clock menu more-arrow no yes

Filed under:

Utah Legislature: Gun law may not cost Utah

Attorney General Mark Shurtleff says he can file friend-of-court brief and not fight separate battle

SALT LAKE CITY — Utah's top law enforcement officer said Gov. Gary Herbert can sign a controversial new bill without worrying about dragging the state into a potentially expensive legal battle with the federal government.

The state Legislature approved a law Feb. 10 that declares guns manufactured and sold wholly in Utah are not covered by federal firearms regulations or the Constitution's interstate commerce clause because a gun made and sold in-state can't be considered interstate commerce.

The bill is a bold stroke for states' rights, but the Legislature's own attorney warned it also is likely unconstitutional, sparking concern among some lawmakers and Herbert that it could drag the state into costly litigation.

It has also become a rallying point for some Utah gun rights groups, who have launched publicity efforts urging Herbert not to veto the bill.

Utah Attorney General Mark Shurtleff, however, said his office has advised the governor that he can sign the bill and still keep the state out of court. Shurtleff said the governor and legislative leaders can agree to delay implementation of the law pending the outcome of a similar law in Montana, the one on which Dayton's proposal was modeled, that is already being litigated.

"We informed the governor that if he's concerned about vetoing it because of the cost, there's this option," Shurtleff said. "We've done this frequently."

The attorney general said with the approval of his clients, he can file a friend-of-the-court brief in the existing case rather than fight a separate legal battle.

Herbert has expressed concern about getting the state embroiled in a fight with the federal government at a time when the budget can least afford a further burden. Herbert spokeswoman Angie Welling told the Deseret News that the governor and his legal staff are currently reviewing the legislation.

He has until next Friday to sign, veto or allow to become law without his signature.

"Gov. Herbert believes the goals and objectives of SB11, which are to mount a challenge to the current interpretation of the federal interstate commerce clause, are laudable," Welling said. "However, he is also aware that he has a constitutional and fiscal responsibility to the people of the state of Utah."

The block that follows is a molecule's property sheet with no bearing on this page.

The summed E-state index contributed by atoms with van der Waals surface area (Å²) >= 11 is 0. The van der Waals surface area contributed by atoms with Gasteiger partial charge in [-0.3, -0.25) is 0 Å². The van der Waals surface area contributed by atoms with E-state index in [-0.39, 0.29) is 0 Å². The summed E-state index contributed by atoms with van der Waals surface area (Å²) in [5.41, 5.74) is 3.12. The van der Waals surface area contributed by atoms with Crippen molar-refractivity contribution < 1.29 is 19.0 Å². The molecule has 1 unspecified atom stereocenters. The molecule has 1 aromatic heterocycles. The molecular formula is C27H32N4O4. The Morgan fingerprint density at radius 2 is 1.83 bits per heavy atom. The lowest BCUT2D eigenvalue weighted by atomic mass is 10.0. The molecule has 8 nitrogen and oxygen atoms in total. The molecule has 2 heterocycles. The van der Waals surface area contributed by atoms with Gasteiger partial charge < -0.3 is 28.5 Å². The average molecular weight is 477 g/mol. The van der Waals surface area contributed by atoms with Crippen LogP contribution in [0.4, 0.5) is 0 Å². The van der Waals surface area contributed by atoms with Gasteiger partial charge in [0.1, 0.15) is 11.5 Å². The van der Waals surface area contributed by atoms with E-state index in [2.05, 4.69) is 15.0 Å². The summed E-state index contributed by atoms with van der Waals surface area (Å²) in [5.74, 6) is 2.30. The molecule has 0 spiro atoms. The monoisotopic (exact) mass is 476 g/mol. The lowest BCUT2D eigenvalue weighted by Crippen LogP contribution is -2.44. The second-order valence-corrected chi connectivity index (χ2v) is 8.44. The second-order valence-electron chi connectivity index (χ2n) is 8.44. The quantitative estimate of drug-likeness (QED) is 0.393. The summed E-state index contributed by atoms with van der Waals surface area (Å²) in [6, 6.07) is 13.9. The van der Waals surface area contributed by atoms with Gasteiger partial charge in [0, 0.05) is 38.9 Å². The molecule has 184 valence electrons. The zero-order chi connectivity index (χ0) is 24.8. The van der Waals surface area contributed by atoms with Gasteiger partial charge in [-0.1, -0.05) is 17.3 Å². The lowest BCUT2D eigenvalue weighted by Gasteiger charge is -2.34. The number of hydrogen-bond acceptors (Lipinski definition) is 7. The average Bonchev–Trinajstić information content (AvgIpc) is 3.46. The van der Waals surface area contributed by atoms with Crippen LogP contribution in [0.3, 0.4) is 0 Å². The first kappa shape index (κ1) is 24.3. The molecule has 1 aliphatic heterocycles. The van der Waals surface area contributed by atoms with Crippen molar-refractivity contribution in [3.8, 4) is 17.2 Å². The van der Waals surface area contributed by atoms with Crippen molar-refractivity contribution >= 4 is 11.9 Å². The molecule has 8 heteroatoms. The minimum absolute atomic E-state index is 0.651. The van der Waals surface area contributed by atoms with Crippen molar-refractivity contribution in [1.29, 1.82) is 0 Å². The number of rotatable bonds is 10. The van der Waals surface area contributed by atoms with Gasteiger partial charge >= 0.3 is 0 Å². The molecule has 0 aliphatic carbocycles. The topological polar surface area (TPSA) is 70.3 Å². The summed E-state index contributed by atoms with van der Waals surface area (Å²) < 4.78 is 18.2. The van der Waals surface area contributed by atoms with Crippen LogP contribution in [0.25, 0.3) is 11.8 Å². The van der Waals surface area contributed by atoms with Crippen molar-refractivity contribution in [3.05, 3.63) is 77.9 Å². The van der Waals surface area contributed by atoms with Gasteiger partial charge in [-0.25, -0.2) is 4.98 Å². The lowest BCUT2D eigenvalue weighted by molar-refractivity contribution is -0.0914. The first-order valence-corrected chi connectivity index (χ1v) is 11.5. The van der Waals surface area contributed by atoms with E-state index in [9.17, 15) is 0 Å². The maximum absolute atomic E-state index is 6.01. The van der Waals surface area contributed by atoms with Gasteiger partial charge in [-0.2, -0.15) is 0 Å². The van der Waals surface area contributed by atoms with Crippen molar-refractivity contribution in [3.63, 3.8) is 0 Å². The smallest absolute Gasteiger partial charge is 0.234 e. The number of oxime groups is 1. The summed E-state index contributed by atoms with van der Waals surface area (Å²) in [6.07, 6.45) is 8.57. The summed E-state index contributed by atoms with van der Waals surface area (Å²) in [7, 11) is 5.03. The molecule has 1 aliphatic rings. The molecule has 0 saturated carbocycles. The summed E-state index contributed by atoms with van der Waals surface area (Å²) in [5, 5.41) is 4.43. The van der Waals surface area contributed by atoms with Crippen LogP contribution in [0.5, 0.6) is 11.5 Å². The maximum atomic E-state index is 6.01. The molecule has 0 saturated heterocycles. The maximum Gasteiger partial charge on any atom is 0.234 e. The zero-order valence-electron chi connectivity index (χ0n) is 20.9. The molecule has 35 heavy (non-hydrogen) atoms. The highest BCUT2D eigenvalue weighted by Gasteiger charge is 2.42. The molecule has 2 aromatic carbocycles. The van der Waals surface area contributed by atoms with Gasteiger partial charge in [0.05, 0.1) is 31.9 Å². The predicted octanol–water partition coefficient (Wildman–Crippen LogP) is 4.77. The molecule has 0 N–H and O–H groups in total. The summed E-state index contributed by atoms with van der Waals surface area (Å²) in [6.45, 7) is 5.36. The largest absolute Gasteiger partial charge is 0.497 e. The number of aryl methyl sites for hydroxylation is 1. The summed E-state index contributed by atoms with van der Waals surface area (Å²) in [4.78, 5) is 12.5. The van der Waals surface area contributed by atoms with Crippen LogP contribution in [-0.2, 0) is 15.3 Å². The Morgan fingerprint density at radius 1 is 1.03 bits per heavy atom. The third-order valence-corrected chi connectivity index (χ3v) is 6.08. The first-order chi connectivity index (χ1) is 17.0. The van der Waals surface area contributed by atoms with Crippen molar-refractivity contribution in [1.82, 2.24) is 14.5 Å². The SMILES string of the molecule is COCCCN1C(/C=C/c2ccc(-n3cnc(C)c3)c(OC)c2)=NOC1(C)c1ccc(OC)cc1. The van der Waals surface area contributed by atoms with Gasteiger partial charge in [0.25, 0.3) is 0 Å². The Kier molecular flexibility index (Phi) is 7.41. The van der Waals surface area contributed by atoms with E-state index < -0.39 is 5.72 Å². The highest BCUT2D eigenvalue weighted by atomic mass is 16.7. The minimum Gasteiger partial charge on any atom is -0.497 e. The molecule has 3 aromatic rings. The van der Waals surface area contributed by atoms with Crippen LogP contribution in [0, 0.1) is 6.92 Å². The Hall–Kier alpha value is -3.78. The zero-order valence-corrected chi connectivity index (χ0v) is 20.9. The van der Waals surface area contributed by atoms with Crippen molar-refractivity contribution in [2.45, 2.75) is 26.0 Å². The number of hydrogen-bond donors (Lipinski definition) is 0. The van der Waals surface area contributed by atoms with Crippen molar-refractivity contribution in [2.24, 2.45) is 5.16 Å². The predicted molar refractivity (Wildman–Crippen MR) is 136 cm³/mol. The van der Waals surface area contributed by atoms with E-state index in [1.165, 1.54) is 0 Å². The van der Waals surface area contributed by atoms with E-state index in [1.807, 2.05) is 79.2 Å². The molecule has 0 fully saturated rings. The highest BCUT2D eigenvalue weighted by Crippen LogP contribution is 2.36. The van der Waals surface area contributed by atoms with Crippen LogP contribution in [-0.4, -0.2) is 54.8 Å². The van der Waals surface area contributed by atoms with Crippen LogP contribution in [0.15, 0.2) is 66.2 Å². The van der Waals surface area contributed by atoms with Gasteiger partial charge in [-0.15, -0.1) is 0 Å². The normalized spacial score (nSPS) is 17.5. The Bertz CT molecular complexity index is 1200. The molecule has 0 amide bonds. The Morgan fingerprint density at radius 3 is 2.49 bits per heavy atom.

Dayton has maintained, in defense of her proposal, that garnering pro bono legal representation for the idea would not be a problem and would keep Utah taxpayers off the hook for any expenses. The Montana statute, the so called Firearms Freedom Act, is at the center of a lawsuit filed by three plaintiffs against the U.S. Attorney General in federal district court in Missoula, Mont.

One of those plaintiffs, Gary Marbut, president of the Montana Shooting Sports Association, said Friday that he had no doubt that Dayton's proposal, should it be signed into law, would be picked up by a private attorney.

"One thing that has been an issue of conversation in Utah is what expenses are incurred by passage of the bill in Utah," Marbut said. "My answer is zero. If there is litigation in Utah, it will be just like Montana."

Marbut said the Montana action, filed by himself, the Montana Shooting Sports Association and the Second Amendment Foundation, has garnered what he called a "boilerplate response" by the federal government, a motion to dismiss. He noted that regardless of the outcome at the district court level, he feels the case is headed for Ninth Circuit Court of Appeals and has many of the elements that would qualify it for an eventual review by the U.S. Supreme Court. Currently, the case is approaching an April filing deadline.

While the Montana challenge inches forward, Tennessee is the only other state to have passed similar legislation. Utah is one of almost two dozen other states with pending proposals, part of a movement Dayton describes as an "emerging consensus" to challenge the status quo of constitutional interpretation. For now, she said she remains optimistic about a positive outcome.

"The concern right now is that we get our bill signed," Dayton said. "Hopefully this will happen, and it's my expectation that it will."

Contributing: Lisa Riley Roche